There's always trouble when we try to reduce reality to numbers. In her new book, Counting, How we use numbers to decide what matters, Deborah Stone points out that we get what we count, so we better count the right things. She mentions Soviet textile factories that were given production targets by total length produced. They produced long narrow strips. And in the era of railroad construction in the US, payment for a project was sometimes based on the total length of track laid. A section in Nebraska took a wide, totally unnecessary, arc to add extra profitable miles of rail.

More subtle examples are found in many areas. In education, there’s an ever raging argument about how to assess students in a way that is fair, culturally neutral, and avoids rote learning. Collaboration is important both in learning and in almost all types of work these days. (Even writing mysteries in our case!) Naturally, reference materials and the internet are essential. Yet most examinations require students to write a paper they haven’t seen before or had time to think about, with no collaboration with any other person, and no use of any reference materials, computers, or the internet. Wow! Exactly how  we expect them to operate in the real world!

Then, of course, there’s IQ measurement. Since we don’t really know what intelligence is, it’s not surprising that we aren’t that great at measuring it. But IQ does correlate with things like income, longevity, professional success, so it is important. Early studies across geographies suggested differences in average IQs. For example, results from high-school students in South Africa and Botswana were below European averages. The numbers were correct. Except that the tests were administered to young kids in English instead of their home language. Garbage in, garbage out.

In this maelstrom of issues around interpreting numbers, trying to understand cause and effect versus correlation, and (sometimes deliberate) misinformation, we have to make important decisions. A discussion I had yesterday:

So would you say I should get a jab when they offer it?


But don’t they cause blood clots?

Well, only very occasionally. And only one of them.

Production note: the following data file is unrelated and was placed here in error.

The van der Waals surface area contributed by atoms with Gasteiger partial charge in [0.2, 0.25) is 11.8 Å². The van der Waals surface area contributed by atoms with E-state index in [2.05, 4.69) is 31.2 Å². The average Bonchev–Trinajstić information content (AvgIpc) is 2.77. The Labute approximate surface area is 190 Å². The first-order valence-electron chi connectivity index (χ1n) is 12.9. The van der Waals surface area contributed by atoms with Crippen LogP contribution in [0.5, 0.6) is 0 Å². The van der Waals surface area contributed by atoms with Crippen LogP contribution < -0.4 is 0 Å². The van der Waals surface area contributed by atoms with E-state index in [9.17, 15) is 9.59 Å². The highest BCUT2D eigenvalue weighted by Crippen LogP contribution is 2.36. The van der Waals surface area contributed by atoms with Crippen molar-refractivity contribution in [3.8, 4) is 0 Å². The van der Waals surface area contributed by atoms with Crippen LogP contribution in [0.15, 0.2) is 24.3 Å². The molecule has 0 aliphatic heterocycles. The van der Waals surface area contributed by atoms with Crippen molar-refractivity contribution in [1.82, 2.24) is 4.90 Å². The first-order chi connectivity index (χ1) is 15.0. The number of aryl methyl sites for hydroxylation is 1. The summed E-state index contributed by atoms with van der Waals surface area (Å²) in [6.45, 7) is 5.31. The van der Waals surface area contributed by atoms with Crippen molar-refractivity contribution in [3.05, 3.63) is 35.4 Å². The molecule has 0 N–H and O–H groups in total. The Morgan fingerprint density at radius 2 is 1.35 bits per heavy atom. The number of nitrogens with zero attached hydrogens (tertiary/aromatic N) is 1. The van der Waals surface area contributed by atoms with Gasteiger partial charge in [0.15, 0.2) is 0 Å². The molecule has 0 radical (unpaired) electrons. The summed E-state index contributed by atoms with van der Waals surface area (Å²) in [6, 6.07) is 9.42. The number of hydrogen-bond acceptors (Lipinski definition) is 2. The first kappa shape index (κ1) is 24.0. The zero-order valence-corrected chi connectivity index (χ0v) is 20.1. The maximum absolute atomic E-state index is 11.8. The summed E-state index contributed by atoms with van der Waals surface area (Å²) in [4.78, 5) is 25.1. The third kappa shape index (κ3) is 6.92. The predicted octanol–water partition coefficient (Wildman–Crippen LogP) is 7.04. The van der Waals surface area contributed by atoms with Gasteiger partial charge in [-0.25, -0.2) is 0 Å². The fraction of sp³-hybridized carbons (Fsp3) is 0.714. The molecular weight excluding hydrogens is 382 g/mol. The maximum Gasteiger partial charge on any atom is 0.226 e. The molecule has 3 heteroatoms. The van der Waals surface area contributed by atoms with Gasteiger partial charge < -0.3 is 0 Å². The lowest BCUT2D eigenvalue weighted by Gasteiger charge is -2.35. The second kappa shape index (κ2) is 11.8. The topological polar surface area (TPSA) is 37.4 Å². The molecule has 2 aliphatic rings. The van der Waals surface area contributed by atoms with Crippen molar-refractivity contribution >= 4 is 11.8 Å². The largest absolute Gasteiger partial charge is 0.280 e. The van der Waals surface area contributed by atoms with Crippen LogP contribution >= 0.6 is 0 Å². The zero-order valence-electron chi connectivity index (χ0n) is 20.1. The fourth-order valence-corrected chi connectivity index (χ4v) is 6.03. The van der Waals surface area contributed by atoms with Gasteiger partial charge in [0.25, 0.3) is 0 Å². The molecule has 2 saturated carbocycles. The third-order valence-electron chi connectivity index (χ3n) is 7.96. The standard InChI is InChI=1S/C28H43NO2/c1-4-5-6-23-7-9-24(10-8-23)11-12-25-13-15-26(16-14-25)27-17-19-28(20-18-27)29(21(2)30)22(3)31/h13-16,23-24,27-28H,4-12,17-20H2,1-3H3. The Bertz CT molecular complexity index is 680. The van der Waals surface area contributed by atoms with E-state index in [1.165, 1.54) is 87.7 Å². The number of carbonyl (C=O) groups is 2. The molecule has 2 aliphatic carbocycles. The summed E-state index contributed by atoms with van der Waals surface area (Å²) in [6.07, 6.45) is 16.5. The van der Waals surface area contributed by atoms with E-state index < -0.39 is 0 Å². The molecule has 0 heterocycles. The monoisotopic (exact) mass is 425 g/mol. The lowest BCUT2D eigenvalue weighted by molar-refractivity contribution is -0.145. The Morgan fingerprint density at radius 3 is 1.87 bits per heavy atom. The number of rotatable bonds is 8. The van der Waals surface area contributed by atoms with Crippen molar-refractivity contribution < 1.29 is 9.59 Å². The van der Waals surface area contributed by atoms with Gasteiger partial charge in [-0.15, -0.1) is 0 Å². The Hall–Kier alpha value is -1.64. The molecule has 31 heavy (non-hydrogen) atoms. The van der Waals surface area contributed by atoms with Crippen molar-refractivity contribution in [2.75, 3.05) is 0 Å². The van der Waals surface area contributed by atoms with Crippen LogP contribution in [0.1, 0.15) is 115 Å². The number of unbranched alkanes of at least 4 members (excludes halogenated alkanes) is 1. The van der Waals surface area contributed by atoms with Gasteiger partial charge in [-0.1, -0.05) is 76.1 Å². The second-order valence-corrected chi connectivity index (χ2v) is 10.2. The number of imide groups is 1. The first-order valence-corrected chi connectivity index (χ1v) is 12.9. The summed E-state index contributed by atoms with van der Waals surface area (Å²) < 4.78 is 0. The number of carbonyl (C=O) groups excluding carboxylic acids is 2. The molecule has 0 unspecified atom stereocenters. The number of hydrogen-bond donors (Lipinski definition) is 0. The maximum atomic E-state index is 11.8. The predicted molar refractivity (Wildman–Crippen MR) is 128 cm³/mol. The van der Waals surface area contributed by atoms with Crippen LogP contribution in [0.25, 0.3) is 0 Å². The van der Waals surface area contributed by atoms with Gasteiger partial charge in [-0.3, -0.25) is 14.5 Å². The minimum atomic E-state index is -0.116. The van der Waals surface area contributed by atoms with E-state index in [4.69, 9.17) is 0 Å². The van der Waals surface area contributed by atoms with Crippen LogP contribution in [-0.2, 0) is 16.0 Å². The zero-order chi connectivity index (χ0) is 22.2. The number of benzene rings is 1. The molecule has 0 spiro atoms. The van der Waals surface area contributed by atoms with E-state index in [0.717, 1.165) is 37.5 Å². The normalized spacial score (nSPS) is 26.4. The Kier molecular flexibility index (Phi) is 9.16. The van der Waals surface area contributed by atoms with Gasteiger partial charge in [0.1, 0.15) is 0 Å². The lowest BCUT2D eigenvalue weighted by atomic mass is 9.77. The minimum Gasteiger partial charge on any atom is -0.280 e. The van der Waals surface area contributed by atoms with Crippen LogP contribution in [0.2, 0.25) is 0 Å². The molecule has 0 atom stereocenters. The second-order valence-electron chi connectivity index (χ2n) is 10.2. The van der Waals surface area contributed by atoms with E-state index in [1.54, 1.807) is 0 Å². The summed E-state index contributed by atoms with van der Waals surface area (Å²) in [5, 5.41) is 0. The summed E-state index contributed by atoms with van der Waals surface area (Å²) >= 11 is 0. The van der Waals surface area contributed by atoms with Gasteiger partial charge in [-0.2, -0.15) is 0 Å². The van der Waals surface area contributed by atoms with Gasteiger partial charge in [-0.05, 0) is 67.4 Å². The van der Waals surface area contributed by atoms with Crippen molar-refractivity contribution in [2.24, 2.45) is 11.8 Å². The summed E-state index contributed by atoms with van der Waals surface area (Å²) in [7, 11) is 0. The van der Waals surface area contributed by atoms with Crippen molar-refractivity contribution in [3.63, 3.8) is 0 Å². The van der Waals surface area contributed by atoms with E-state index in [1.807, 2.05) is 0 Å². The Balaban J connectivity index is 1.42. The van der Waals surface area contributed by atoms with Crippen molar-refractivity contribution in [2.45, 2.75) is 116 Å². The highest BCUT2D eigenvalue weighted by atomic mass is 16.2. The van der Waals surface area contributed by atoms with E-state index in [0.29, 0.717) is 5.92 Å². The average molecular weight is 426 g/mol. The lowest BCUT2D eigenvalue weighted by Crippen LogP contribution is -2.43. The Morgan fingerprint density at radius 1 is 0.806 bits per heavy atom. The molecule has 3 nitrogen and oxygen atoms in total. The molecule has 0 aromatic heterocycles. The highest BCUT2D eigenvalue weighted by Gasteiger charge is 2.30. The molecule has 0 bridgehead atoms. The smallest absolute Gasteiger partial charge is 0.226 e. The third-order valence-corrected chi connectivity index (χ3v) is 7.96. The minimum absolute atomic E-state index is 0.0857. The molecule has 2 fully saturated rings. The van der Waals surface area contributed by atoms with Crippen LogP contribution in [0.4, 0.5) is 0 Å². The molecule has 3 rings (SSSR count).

But they all do the same thing, right?

Well, no, not actually. It’s complicated.

Suppose it turns out that only a few people get clots immediately, but eventually everyone who has had the vaccine does?

Well, they don’t think that’s how the process works.

But they don’t know, right?




  1. Just do what Nicola does, don't use numbers. She says she's giving free school meals to every child, she's doubling the old age pension, free medicine, free NHS, updating all the kiddies swing parks with no mention of where the money is coming from. Her party have been in charge for 14 years and 1 child in 4 is still brought up in poverty. Education standards have plummeted. Can we borrow either Major or Champ, the bitey one, as I have a wee job for him.

  2. There have been a lot of numbers published here about the uncounted unemployed. The official unemployment rate only includes those who are actively looking for a job. AND President Biden (I love putting those words together!) has reinstated H1B visas and will be more open to welcoming immigrants. These are the measures (!) that have powered the American economy in the past. I know it doesn’t surprise you that. I am optimistic. But as usual, my optimism is based on facts, numerical and otherwise.

    1. Having things based on facts is a hell of a lot better than having them based on numbers!

  3. I'm still trying to figure out the Implication chart.